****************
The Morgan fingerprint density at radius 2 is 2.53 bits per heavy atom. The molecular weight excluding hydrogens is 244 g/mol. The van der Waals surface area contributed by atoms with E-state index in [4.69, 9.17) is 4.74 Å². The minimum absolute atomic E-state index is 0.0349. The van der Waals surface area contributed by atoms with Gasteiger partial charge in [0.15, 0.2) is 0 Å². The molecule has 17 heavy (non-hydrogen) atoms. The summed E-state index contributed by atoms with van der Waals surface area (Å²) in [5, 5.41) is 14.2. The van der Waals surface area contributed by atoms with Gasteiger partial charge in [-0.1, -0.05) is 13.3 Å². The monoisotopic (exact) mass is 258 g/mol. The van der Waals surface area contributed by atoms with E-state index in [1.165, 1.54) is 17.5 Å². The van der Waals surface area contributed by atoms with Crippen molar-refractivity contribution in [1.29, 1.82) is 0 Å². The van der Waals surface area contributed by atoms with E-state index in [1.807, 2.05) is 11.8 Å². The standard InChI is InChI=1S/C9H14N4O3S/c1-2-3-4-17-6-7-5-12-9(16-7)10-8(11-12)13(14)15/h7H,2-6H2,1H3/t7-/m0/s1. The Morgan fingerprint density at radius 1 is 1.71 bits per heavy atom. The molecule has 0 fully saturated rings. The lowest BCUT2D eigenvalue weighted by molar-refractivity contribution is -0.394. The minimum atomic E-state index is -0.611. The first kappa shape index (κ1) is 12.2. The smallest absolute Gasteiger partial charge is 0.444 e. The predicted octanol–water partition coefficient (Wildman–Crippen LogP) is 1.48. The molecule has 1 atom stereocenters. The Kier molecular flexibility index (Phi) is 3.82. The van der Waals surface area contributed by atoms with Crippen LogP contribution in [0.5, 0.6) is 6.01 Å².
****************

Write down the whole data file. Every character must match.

The Morgan fingerprint density at radius 2 is 2.53 bits per heavy atom. The molecular weight excluding hydrogens is 244 g/mol. The van der Waals surface area contributed by atoms with E-state index in [4.69, 9.17) is 4.74 Å². The minimum absolute atomic E-state index is 0.0349. The van der Waals surface area contributed by atoms with Gasteiger partial charge in [0.15, 0.2) is 0 Å². The molecule has 17 heavy (non-hydrogen) atoms. The summed E-state index contributed by atoms with van der Waals surface area (Å²) in [5, 5.41) is 14.2. The van der Waals surface area contributed by atoms with Gasteiger partial charge in [-0.1, -0.05) is 13.3 Å². The monoisotopic (exact) mass is 258 g/mol. The van der Waals surface area contributed by atoms with E-state index in [1.165, 1.54) is 17.5 Å². The van der Waals surface area contributed by atoms with Crippen molar-refractivity contribution in [1.29, 1.82) is 0 Å². The van der Waals surface area contributed by atoms with E-state index in [1.807, 2.05) is 11.8 Å². The standard InChI is InChI=1S/C9H14N4O3S/c1-2-3-4-17-6-7-5-12-9(16-7)10-8(11-12)13(14)15/h7H,2-6H2,1H3/t7-/m0/s1. The Morgan fingerprint density at radius 1 is 1.71 bits per heavy atom. The molecule has 0 fully saturated rings. The lowest BCUT2D eigenvalue weighted by molar-refractivity contribution is -0.394. The minimum atomic E-state index is -0.611. The first kappa shape index (κ1) is 12.2. The smallest absolute Gasteiger partial charge is 0.444 e. The predicted octanol–water partition coefficient (Wildman–Crippen LogP) is 1.48. The molecule has 1 atom stereocenters. The Kier molecular flexibility index (Phi) is 3.82. The van der Waals surface area contributed by atoms with Crippen LogP contribution in [0.5, 0.6) is 6.01 Å².